# Strategies Which are Common for GMAT and GRE

GMAT and GRE are both forms of tests sought by students across the world. This analysis is simply to uphold certain axioms of the test prep world, precisely for GMAT and GRE, that is – What are the common strategies for both of them? This analysis helps those students who had some unprecedented change of plans (Transition from GMAT to GRE or vice versa). Would it be possible to write GRE with some hands-on practice with GMAT or vice versa? Let’s look further:

## What’s the Difference and What’s Common?

To begin with, both tests are designed to evaluate the reasoning abilities in quant and verbal. In short, it’s all subjective. These exams have a lot to do with the student’s abilities.

Consider a student who can ace in vocabulary, GRE seems easy, however, if the same student struggles to arrange grammar syntax, GMAT would be a nightmare. Similarly, the one who took GRE classes and knows how to solve Quantitative Comparison questions may not know how to approach Data Sufficiency questions on the GMAT. It is a completely different ball game.

To concise, the difference between GRE and GMAT is for the sections such as Sentence Equivalence, Text Completion on the GRE, and Sentence Correction on the GMAT. These two sections do not collide in any of their sections because GRE’s Sentence Equivalence and Text Completions are more with logic and Vocab while GMAT’s Sentence Correction section is more to do with Grammar foundations. So if there is any disparity, this would be it.

Then what’s so common? Problem-Solving questions on the GMAT Quant and Multiple choice questions (with a single answer) on the GRE Quant and Reading Comprehension (RC) and Critical Reasoning (CR) on the Verbal section are common in both tests. In case a student takes a diversion from GRE to GMAT or vice versa, these two modules wouldn’t alter much, however, with few exceptions in difficulty. Many students consider that they are strong at solving these types of questions. If not, let’s see some common strategies for both reading comprehension and critical reasoning. We can assure you that with some hands-on practice, these skills can be mastered.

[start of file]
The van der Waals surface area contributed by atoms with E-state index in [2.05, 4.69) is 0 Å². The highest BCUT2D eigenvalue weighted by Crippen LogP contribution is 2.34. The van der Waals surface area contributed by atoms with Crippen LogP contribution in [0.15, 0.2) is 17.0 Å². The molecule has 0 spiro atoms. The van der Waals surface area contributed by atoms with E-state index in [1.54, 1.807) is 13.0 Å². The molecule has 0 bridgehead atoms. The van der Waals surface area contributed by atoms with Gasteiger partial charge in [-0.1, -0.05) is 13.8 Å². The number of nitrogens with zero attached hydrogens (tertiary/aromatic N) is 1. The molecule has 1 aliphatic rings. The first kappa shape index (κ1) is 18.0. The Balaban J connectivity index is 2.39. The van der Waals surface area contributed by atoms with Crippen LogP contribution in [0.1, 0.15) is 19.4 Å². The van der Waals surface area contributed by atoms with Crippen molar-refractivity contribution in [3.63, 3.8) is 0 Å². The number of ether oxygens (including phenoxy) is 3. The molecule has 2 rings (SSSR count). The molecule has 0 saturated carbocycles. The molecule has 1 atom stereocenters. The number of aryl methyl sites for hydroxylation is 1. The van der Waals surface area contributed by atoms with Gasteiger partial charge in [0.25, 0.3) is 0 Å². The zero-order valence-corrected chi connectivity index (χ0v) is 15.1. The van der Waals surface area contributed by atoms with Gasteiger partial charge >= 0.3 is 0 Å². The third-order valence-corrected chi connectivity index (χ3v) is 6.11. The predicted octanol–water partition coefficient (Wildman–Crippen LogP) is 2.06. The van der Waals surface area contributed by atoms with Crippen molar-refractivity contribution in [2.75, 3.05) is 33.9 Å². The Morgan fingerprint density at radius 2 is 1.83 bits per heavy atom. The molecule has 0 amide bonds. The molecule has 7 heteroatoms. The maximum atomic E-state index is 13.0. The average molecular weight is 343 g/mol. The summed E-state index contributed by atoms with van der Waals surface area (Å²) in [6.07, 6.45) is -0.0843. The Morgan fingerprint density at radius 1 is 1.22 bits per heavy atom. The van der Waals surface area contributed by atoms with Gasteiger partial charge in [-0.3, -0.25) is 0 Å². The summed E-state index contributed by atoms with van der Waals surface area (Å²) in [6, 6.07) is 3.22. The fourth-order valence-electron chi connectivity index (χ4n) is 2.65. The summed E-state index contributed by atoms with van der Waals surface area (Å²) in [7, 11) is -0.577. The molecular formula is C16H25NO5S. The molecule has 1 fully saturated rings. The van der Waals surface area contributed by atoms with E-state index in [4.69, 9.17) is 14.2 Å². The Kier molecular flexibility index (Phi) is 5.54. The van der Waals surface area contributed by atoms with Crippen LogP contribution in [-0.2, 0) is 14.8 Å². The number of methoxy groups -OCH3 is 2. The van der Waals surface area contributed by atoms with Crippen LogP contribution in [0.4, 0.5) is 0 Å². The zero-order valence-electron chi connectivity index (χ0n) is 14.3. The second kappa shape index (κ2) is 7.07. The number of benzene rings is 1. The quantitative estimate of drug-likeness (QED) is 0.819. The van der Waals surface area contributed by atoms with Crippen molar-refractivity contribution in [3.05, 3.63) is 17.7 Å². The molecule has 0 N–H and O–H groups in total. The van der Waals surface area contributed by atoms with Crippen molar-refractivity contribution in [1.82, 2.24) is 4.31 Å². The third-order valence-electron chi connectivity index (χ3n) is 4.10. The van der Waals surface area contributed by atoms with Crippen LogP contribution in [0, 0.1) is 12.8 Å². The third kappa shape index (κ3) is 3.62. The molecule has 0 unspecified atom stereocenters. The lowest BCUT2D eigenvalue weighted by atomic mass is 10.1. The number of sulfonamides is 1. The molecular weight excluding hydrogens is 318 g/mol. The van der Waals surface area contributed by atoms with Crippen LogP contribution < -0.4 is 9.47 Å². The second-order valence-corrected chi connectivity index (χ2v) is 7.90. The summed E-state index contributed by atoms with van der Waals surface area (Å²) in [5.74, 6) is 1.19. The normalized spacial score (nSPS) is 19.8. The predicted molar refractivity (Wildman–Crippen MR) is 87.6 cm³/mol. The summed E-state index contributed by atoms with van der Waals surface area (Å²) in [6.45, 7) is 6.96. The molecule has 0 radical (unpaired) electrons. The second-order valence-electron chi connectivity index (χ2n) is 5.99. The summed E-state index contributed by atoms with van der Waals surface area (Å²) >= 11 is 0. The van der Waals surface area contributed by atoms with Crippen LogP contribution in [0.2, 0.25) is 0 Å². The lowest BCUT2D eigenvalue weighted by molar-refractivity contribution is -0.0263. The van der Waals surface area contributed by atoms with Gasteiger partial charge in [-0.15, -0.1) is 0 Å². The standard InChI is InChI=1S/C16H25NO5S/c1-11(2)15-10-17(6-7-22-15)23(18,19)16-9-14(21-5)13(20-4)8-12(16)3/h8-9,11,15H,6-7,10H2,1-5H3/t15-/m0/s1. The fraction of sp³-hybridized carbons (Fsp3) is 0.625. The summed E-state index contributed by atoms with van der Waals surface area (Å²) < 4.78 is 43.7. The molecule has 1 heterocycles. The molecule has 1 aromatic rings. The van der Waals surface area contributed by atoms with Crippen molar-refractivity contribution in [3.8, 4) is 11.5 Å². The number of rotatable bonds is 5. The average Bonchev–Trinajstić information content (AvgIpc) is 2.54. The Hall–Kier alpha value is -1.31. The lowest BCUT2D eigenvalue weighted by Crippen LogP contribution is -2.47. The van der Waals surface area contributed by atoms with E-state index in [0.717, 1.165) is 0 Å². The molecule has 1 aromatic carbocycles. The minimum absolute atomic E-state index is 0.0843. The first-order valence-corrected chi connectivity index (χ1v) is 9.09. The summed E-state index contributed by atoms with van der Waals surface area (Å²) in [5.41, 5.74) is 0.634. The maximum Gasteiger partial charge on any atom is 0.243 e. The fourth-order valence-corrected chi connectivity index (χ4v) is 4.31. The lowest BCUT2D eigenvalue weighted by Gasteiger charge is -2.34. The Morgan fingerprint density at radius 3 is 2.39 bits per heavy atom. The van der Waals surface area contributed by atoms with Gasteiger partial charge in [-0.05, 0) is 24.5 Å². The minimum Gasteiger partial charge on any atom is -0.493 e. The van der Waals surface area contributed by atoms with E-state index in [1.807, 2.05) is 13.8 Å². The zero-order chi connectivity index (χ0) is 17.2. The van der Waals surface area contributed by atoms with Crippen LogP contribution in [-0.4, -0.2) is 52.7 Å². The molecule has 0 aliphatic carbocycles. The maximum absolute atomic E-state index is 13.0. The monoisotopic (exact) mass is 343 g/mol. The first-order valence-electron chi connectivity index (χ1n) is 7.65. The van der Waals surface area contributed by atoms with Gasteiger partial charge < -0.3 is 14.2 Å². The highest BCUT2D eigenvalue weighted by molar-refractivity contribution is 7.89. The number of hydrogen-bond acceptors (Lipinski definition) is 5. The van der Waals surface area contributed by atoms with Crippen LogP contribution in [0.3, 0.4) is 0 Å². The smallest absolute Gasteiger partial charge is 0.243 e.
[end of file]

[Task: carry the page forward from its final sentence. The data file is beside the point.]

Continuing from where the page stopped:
### GMAT Problem Solving & GRE Multiple Choice Questions Tips

Tools: Scratch paper, marker/pencil for rough work.

Step2: Transfer the info on the scratch paper

Step3: Work out the problem carefully

Step5: Guess or estimate if the time is running out

### GMAT & GRE Reading Comprehension Tips

Tools: Scribble paper and pencil for note-making.

Step1: Work the passage: Always look for what the author is trying to claim and what facts are provided to support the author’s position. You can do this in three ways

1. Identify the transition words (But, however, although…)
2. Identify if the author speaks as an outsider or insider
3. Identify the conclusion indicators (therefore, thus, hence…. and Evidence indicators (…. since, because ….)

Step2: Follow only the author and avoid any other clusters (You may skim them) (Make notes only for key sentences)

You can also draw the structure /organization of the passage (this helps most of the time)

Step3: Read the question and predict what is being expected.

Step4: Infer the information from your notes and passage.

Step5: Eliminate answers which are either extreme, out of scope, Bad comparisons, or partially stated facts.

Step 6: Fix the answer to the question and validate.

### GMAT & GRE Critical Reasoning Tips

Tools: Scribble paper and pencil for note-making.

Step2: Predict what the question stem expects from you

• Find the assumption?
• Strengthen the argument?
• Weaken the argument? …… etc

• Identify the claims and premises. You must also try to find the unstated assumptions to evaluate your answers. If the assumption is beyond your thinking, you can simply try and find if there is any answer close to the premise.

Step4: Eliminate the odd ones according to what the question has stated.

Step5: If you are still down to 2, give a reason to eliminate one, and choose the other as your answer.  Else, guess, and submit an answer.

Note: Your overall improvement should be at least 1% for each question. Over a period, these 1% error improvements will be compounded to 100%. So stay focused.

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